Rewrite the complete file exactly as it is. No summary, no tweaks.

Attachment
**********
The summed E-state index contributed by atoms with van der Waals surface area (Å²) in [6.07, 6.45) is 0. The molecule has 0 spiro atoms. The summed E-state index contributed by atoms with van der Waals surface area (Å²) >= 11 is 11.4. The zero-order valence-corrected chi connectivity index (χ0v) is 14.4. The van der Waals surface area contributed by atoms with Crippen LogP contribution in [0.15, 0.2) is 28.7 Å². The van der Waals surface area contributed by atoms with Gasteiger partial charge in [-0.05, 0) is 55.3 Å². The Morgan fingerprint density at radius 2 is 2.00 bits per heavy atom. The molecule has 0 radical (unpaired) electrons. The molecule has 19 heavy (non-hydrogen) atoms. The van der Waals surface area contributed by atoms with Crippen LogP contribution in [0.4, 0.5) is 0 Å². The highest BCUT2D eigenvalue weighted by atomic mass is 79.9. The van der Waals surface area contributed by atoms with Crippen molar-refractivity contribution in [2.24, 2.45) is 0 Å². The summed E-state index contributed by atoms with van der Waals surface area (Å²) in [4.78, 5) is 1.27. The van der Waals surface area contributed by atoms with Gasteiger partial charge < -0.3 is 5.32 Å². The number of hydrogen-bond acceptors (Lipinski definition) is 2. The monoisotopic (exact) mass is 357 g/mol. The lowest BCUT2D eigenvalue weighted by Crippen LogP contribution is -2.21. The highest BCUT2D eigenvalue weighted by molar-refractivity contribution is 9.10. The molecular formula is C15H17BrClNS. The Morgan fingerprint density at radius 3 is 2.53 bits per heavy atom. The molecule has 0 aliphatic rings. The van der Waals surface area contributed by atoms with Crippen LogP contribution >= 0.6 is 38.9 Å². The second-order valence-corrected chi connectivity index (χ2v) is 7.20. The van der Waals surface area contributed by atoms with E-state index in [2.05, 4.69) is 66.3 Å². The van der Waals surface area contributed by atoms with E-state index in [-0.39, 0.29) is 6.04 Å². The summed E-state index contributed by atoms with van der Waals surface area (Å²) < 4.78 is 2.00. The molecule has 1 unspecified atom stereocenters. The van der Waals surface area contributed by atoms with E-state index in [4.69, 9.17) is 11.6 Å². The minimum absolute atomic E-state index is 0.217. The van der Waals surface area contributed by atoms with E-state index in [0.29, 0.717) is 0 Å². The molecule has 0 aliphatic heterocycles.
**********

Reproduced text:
The summed E-state index contributed by atoms with van der Waals surface area (Å²) in [6.07, 6.45) is 0. The molecule has 0 spiro atoms. The summed E-state index contributed by atoms with van der Waals surface area (Å²) >= 11 is 11.4. The zero-order valence-corrected chi connectivity index (χ0v) is 14.4. The van der Waals surface area contributed by atoms with Crippen LogP contribution in [0.15, 0.2) is 28.7 Å². The van der Waals surface area contributed by atoms with Gasteiger partial charge in [-0.05, 0) is 55.3 Å². The Morgan fingerprint density at radius 2 is 2.00 bits per heavy atom. The molecule has 0 radical (unpaired) electrons. The molecule has 19 heavy (non-hydrogen) atoms. The van der Waals surface area contributed by atoms with Crippen LogP contribution in [0.4, 0.5) is 0 Å². The highest BCUT2D eigenvalue weighted by atomic mass is 79.9. The van der Waals surface area contributed by atoms with Crippen molar-refractivity contribution in [2.24, 2.45) is 0 Å². The summed E-state index contributed by atoms with van der Waals surface area (Å²) in [4.78, 5) is 1.27. The van der Waals surface area contributed by atoms with Gasteiger partial charge < -0.3 is 5.32 Å². The number of hydrogen-bond acceptors (Lipinski definition) is 2. The monoisotopic (exact) mass is 357 g/mol. The lowest BCUT2D eigenvalue weighted by Crippen LogP contribution is -2.21. The highest BCUT2D eigenvalue weighted by molar-refractivity contribution is 9.10. The molecular formula is C15H17BrClNS. The Morgan fingerprint density at radius 3 is 2.53 bits per heavy atom. The molecule has 0 aliphatic rings. The van der Waals surface area contributed by atoms with Crippen LogP contribution >= 0.6 is 38.9 Å². The second-order valence-corrected chi connectivity index (χ2v) is 7.20. The van der Waals surface area contributed by atoms with E-state index in [2.05, 4.69) is 66.3 Å². The van der Waals surface area contributed by atoms with E-state index in [-0.39, 0.29) is 6.04 Å². The summed E-state index contributed by atoms with van der Waals surface area (Å²) < 4.78 is 2.00. The molecule has 1 unspecified atom stereocenters. The van der Waals surface area contributed by atoms with E-state index in [4.69, 9.17) is 11.6 Å². The minimum absolute atomic E-state index is 0.217. The van der Waals surface area contributed by atoms with E-state index in [0.29, 0.717) is 0 Å². The molecule has 0 aliphatic heterocycles.